We hope to catch up with Gabor somewhere on the way to Mongolia, so we really shouldn't be delaying our departure any longer.  It's time to say goodbye to Suzy and Dino and Damien and Hannah.  Time to move on. We stay another day.  We have a touch of gaboritis.

Wednesday, 6 August 2014

whatever happened to the likely lads?

It's almost 3 weeks since the World Cup final took place and we still don't know the result.  We have cycled across Kyrgyzstan from Osh to Bishkek without meeting any football mad locals or tourists.  Along the way Dino suggests we look for the match on the internet when we reach Bishkek but in our first few days here we've been doing other things.  But we've not forgotten.  Nor has Gayle.  Regrettably she keeps telling others at the guesthouse so now there's a dozen folk who are conscious that Dino and me are looking forward to sitting down in front of the screen and pretending we're watching the match live. First things first - we need to find the game on the internet to download.  Finally one night we get a copy but it's late, too late to watch.  Tomorrow night.
We can get the beer in, get settled in the comfy corner, maintain the illusion.  Unless.  Unless someone starts talking about the final, lets out the result.  It's been 20 days and still we have managed not to discover the score.  It's a miracle.

And then Thierry makes a jokey reference to the two cyclists "from the country that won the World Cup". Mmmm.  Would they be German or Argentinian, Thierry? 

I'm thinking of slashing his tyres..........

Tuesday, 5 August 2014

the time killers

We spent a while with Greg here in Bishkek in 2008.  He was waiting for his Iranian visa while we were waiting for a Pakistan visa.  After two months in the country we all failed.  In the end we got other visas and took different routes.  Greg was one of the cycle tourers we met who inspired us to turn to cycle touring.  I think this was principally because he was such a nice fella and started each day with a big fry up.  So when Greg sees we're in Bishkek he writes to Gayle on Facebook: "At least you're prepared for Kyrgyzstan - you won't be stuck in Bishkek waiting for visas." So, here we are in Bishkek waiting for a visa.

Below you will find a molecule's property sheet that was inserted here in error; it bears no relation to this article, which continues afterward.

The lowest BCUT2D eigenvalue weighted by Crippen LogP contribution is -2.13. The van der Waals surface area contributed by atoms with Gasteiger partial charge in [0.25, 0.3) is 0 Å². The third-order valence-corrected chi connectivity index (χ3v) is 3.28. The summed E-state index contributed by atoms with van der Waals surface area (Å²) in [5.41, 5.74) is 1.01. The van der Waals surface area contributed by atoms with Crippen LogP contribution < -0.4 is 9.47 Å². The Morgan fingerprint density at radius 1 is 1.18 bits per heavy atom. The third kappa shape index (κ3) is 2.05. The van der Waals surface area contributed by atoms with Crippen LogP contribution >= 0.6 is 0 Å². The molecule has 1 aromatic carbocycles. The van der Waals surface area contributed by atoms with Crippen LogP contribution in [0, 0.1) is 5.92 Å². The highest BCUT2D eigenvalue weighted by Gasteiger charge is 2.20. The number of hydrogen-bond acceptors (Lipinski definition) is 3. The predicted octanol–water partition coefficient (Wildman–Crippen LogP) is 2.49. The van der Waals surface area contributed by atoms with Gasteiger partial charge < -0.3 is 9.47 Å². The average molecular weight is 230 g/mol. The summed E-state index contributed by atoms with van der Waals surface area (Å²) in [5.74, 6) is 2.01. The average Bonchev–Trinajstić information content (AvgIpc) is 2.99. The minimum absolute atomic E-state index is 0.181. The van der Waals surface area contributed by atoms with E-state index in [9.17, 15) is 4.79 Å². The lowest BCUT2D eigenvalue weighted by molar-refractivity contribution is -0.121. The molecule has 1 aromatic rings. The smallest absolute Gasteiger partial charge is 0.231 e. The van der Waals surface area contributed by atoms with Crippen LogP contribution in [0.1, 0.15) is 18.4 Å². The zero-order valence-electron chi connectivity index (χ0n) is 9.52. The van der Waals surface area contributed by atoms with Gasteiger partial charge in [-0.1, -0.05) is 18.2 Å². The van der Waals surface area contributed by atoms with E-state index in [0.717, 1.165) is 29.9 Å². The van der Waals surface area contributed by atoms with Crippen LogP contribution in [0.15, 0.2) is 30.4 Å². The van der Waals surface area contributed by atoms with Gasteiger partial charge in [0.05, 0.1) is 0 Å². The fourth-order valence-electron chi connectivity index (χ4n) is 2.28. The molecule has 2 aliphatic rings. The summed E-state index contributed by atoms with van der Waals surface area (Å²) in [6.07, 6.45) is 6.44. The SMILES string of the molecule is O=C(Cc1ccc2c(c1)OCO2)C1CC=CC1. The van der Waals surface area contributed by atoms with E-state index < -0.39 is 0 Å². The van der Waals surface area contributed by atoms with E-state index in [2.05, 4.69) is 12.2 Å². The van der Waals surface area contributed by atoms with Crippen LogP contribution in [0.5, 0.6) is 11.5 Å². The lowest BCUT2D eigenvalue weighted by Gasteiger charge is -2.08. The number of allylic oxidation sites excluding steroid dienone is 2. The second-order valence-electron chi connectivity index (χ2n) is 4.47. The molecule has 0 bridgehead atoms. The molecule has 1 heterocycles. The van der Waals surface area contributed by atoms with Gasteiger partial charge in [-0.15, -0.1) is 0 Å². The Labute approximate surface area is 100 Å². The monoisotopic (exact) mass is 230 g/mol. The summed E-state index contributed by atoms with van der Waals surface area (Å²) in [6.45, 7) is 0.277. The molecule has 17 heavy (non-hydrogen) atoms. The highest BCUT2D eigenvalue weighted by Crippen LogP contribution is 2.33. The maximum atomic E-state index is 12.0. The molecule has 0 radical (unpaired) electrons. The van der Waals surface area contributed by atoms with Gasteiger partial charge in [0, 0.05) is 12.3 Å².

this sculpture represents the tourists' eternal struggle for visas in Bishkek
It's China this time. And there's trouble at t'mosque in Kashgar so there's an element of doubt. Whenever there's trouble in Xin Jiang the authorities get jumpy. Is the border close to Kashgar closed? Are foreigners being turned away?  Are visas being issued in neighbouring countries? Who knows. We hand our passports over to the woman in the agency who tells us we'll have to wait ten days. It's Eid tomorrow and the Chinese consul doesn't do anything on Fridays. She might be stringing us a line about the Chinese consul, but it is Eid tomorrow. We can't imagine many Kyrgyz observing Ramadan, but any excuse for a holiday - they celebrate Christmas and No Ruz too. And why not.

at guesthouse - a place to chill
At the guesthouse there's a peloton of cycle tourists all waiting for visas.  Most of us are camped out in the garden.  It's busy.  Nathan and Angie only opened up in June but they've not needed to advertise - the cyclists' grapevine has brought them more guests than they can manage.  Angie is taking a holiday back in Bulgaria, so Nathan has to cope on his own.  In his young life he's been a roughnecker, a horse wrangler and probably a pearl diver - currently he's training to be a paramedic. He's a quiet thoughtful guy who wanted to open up a guesthouse purely for cyclists.  He's got spare parts for bike repairs and enough tools to take apart your bike and put it all back together again.  But who'd be crazy enough to do that?  Nathan wants to keep the guesthouse only for cyclists and I think the number of guests has surprised him - although this is peak season.  The main reason is that no-one's leaving in a hurry.  Chad and Alison are studying Russian.  Chad talks a lot (disappointingly not in Russian), Alison doesn't.  Jacques is teaching the two kittens to chase and retrieve.  David is testing the limits of not washing his grey t-shirt. Dino is practising the trombone in the bathroom on the hour every hour.  Pascal is cultivating a long, flowing beard so that he can masquerade as a pilgrim at the holy Shia shrine in Mashhad.  Susanna is wistfully reminiscing about the young man "with a beautiful heart" who has passed through going in the wrong direction (yes, Chris, that was you).  Philip is having a 'fire sale' of all his unwanted gear having cycled here from Austria without ever cooking anything.  More seriously, Radu, a Romanian who cycled here and then climbed Khan Tengri, is receiving treatment for frostbitten toes at the local hospital.  He pads around in his bandaged feet.  To Gayle's horror she remarks to him one morning at breakfast "It was cold last night in the tent.  My feet were freezing" before realising her gaffe.